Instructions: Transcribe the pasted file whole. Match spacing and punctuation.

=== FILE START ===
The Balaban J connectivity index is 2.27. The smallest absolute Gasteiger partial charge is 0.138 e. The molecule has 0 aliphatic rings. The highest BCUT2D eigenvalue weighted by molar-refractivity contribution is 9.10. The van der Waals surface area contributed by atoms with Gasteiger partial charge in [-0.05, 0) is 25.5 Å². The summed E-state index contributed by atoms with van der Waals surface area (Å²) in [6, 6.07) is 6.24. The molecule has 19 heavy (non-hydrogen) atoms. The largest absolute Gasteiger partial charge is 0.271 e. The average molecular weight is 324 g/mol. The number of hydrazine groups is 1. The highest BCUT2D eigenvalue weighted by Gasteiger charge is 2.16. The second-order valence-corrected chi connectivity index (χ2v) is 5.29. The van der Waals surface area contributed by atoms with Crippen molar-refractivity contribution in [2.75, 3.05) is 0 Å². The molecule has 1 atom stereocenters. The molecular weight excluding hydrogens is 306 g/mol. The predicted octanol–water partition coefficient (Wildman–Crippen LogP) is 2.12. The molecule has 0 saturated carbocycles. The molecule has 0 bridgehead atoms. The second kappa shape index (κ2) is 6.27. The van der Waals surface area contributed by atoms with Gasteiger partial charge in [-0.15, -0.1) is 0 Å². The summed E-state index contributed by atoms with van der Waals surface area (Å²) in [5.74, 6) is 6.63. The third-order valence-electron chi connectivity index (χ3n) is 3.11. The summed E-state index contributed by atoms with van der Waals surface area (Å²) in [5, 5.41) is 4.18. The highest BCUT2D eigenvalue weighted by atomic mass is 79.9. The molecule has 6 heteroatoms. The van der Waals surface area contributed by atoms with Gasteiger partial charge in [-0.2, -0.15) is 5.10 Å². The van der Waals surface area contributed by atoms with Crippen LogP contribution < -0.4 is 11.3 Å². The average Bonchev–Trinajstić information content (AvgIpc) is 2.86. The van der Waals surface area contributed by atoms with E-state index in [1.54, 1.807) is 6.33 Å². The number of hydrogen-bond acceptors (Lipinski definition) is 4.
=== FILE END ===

The Balaban J connectivity index is 2.27. The smallest absolute Gasteiger partial charge is 0.138 e. The molecule has 0 aliphatic rings. The highest BCUT2D eigenvalue weighted by molar-refractivity contribution is 9.10. The van der Waals surface area contributed by atoms with Gasteiger partial charge in [-0.05, 0) is 25.5 Å². The summed E-state index contributed by atoms with van der Waals surface area (Å²) in [6, 6.07) is 6.24. The molecule has 19 heavy (non-hydrogen) atoms. The largest absolute Gasteiger partial charge is 0.271 e. The average molecular weight is 324 g/mol. The number of hydrazine groups is 1. The highest BCUT2D eigenvalue weighted by Gasteiger charge is 2.16. The second-order valence-corrected chi connectivity index (χ2v) is 5.29. The van der Waals surface area contributed by atoms with Crippen molar-refractivity contribution in [2.75, 3.05) is 0 Å². The molecule has 1 atom stereocenters. The molecular weight excluding hydrogens is 306 g/mol. The predicted octanol–water partition coefficient (Wildman–Crippen LogP) is 2.12. The molecule has 0 saturated carbocycles. The molecule has 0 bridgehead atoms. The second kappa shape index (κ2) is 6.27. The van der Waals surface area contributed by atoms with Gasteiger partial charge in [-0.15, -0.1) is 0 Å². The summed E-state index contributed by atoms with van der Waals surface area (Å²) in [5.74, 6) is 6.63. The third-order valence-electron chi connectivity index (χ3n) is 3.11. The summed E-state index contributed by atoms with van der Waals surface area (Å²) in [5, 5.41) is 4.18. The highest BCUT2D eigenvalue weighted by atomic mass is 79.9. The molecule has 6 heteroatoms. The van der Waals surface area contributed by atoms with Gasteiger partial charge in [-0.2, -0.15) is 5.10 Å². The van der Waals surface area contributed by atoms with Crippen LogP contribution < -0.4 is 11.3 Å². The average Bonchev–Trinajstić information content (AvgIpc) is 2.86. The van der Waals surface area contributed by atoms with E-state index in [1.54, 1.807) is 6.33 Å². The number of hydrogen-bond acceptors (Lipinski definition) is 4.